Catholic theology takes seriously the notion that "nothing unclean shall enter heaven." From this it is inferred that a less than cleansed soul, even if "covered," remains a dirty soul and isn’t fit for heaven. It needs to be cleansed or "purged" of its remaining imperfections. The cleansing occurs in purgatory. Indeed, the necessity of the purging is taught in other passages of Scripture, such as 2 Thessalonians 2:13, which declares that God chose us "to be saved through sanctification by the Spirit." Sanctification is thus not an option, something that may or may not happen before one gets into heaven. It is an absolute requirement, as Hebrews 12:14 states that we must strive "for the holiness without which no one will see the Lord."
"Purgatory Not in Scripture"
Some Fundamentalists also charge, as though it actually proved something, "The word purgatory is nowhere found in Scripture." This is true, and yet it does not disprove the existence of purgatory or the fact that belief in it has always been part of Church teaching. The words Trinity and Incarnation aren’t in Scripture either, yet those doctrines are clearly taught in it. Likewise, Scripture teaches that purgatory exists, even if it doesn’t use that word and even if 1 Peter 3:19 refers to a place other than purgatory.
Christ refers to the sinner who "will not be forgiven, either in this age or in the age to come" (Matt. 12:32), suggesting that one can be freed after death of the consequences of one’s sins. Similarly, Paul tells us that, when we are judged, each man’s work will be tried. And what happens if a righteous man’s work fails the test? "He will suffer loss, though he himself will be saved, but only as through fire" (1 Cor 3:15). Now this loss, this penalty, can’t refer to consignment to hell, since no one is saved there; and heaven can’t be meant, since there is no suffering ("fire") there. The Catholic doctrine of purgatory alone explains this passage.
Then, of course, there is the Bible’s approval of prayers for the dead: "In doing this he acted in a very excellent and noble way, inasmuch as he had the resurrection of the dead in view; for if he were not expecting the dead to rise again, it would have been useless and foolish to pray for them in death. But if he did this with a view to the splendid reward that awaits those who had gone to rest in godliness, it was a holy and pious thought. Thus he made atonement for the dead that they might be freed from this sin" (2 Macc. 12:43–45). Prayers are not needed by those in heaven, and no one can help those in hell. That means some people must be in a third condition, at least temporarily. This verse so clearly illustrates the existence of purgatory that, at the time of the Reformation, Protestants had to cut the books of the Maccabees out of their Bibles in order to avoid accepting the doctrine.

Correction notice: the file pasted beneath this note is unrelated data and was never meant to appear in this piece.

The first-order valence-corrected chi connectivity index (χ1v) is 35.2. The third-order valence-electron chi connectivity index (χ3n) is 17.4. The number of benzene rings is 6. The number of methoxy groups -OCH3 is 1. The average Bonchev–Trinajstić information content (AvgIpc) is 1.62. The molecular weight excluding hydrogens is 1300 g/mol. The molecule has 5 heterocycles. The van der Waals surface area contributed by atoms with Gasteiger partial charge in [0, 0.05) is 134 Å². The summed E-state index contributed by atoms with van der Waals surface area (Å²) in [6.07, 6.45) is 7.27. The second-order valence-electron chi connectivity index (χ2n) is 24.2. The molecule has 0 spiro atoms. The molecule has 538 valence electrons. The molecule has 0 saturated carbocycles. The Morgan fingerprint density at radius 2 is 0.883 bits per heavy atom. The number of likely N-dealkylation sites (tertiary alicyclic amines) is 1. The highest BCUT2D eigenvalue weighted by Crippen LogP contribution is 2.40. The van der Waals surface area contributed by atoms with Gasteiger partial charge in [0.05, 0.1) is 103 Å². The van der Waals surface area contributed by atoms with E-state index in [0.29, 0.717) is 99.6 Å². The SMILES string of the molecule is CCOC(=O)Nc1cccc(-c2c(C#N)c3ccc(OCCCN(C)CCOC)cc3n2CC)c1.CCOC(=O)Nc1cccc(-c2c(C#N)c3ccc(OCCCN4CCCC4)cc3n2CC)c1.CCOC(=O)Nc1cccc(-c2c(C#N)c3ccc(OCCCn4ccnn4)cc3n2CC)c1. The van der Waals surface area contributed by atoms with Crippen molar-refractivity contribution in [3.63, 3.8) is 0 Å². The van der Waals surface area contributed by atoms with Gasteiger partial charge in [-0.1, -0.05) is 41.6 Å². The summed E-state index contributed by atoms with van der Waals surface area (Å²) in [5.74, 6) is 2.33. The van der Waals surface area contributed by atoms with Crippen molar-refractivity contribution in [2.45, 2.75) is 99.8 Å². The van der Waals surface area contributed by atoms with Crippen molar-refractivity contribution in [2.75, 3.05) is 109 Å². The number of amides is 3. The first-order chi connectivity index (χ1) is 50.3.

Nothing Unclean
Purgatory makes sense because there is a requirement that a soul not just be declared to be clean, but actually be clean, before a man may enter into eternal life. After all, if a guilty soul is merely "covered," if its sinful state still exists but is officially ignored, then it is still a guilty soul. It is still unclean.
Catholic theology takes seriously the notion that "nothing unclean shall enter heaven." From this it is inferred that a less than cleansed soul, even if "covered," remains a dirty soul and isn’t fit for heaven. It needs to be cleansed or "purged" of its remaining imperfections. The cleansing occurs in purgatory. Indeed, the necessity of the purging is taught in other passages of Scripture, such as 2 Thessalonians 2:13, which declares that God chose us "to be saved through sanctification by the Spirit." Sanctification is thus not an option, something that may or may not happen before one gets into heaven. It is an absolute requirement, as Hebrews 12:14 states that we must strive "for the holiness without which no one will see the Lord."
HOW TO AVOID PURGATORY

You Might Also Like

0 comentários

Mapa De Visitante